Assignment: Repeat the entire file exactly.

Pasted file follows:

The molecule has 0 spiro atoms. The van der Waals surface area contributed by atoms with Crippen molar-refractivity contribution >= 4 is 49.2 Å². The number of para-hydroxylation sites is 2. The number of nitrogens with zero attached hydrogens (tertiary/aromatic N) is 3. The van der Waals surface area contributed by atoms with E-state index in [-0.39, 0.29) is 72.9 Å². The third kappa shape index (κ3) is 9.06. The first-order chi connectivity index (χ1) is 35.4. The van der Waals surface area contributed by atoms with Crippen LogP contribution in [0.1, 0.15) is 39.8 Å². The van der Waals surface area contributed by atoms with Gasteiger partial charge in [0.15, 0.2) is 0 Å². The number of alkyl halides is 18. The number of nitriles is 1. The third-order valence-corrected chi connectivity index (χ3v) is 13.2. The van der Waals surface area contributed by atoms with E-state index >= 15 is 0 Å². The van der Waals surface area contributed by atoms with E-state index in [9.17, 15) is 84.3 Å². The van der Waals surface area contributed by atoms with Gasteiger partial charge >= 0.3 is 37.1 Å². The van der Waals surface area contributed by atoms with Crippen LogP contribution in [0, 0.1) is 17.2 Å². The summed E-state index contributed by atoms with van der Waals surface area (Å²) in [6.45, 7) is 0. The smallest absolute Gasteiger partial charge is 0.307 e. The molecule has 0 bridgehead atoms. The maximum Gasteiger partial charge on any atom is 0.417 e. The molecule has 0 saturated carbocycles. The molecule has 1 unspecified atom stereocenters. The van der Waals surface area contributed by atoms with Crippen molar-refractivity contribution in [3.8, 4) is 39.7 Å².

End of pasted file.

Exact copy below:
The molecule has 0 spiro atoms. The van der Waals surface area contributed by atoms with Crippen molar-refractivity contribution >= 4 is 49.2 Å². The number of para-hydroxylation sites is 2. The number of nitrogens with zero attached hydrogens (tertiary/aromatic N) is 3. The van der Waals surface area contributed by atoms with E-state index in [-0.39, 0.29) is 72.9 Å². The third kappa shape index (κ3) is 9.06. The first-order chi connectivity index (χ1) is 35.4. The van der Waals surface area contributed by atoms with Crippen LogP contribution in [0.1, 0.15) is 39.8 Å². The van der Waals surface area contributed by atoms with Gasteiger partial charge in [0.15, 0.2) is 0 Å². The number of alkyl halides is 18. The number of nitriles is 1. The third-order valence-corrected chi connectivity index (χ3v) is 13.2. The van der Waals surface area contributed by atoms with E-state index >= 15 is 0 Å². The van der Waals surface area contributed by atoms with E-state index in [9.17, 15) is 84.3 Å². The van der Waals surface area contributed by atoms with Gasteiger partial charge >= 0.3 is 37.1 Å². The van der Waals surface area contributed by atoms with Crippen LogP contribution in [0, 0.1) is 17.2 Å². The summed E-state index contributed by atoms with van der Waals surface area (Å²) in [6.45, 7) is 0. The smallest absolute Gasteiger partial charge is 0.307 e. The molecule has 0 bridgehead atoms. The maximum Gasteiger partial charge on any atom is 0.417 e. The molecule has 0 saturated carbocycles. The molecule has 1 unspecified atom stereocenters. The van der Waals surface area contributed by atoms with Crippen molar-refractivity contribution in [3.8, 4) is 39.7 Å².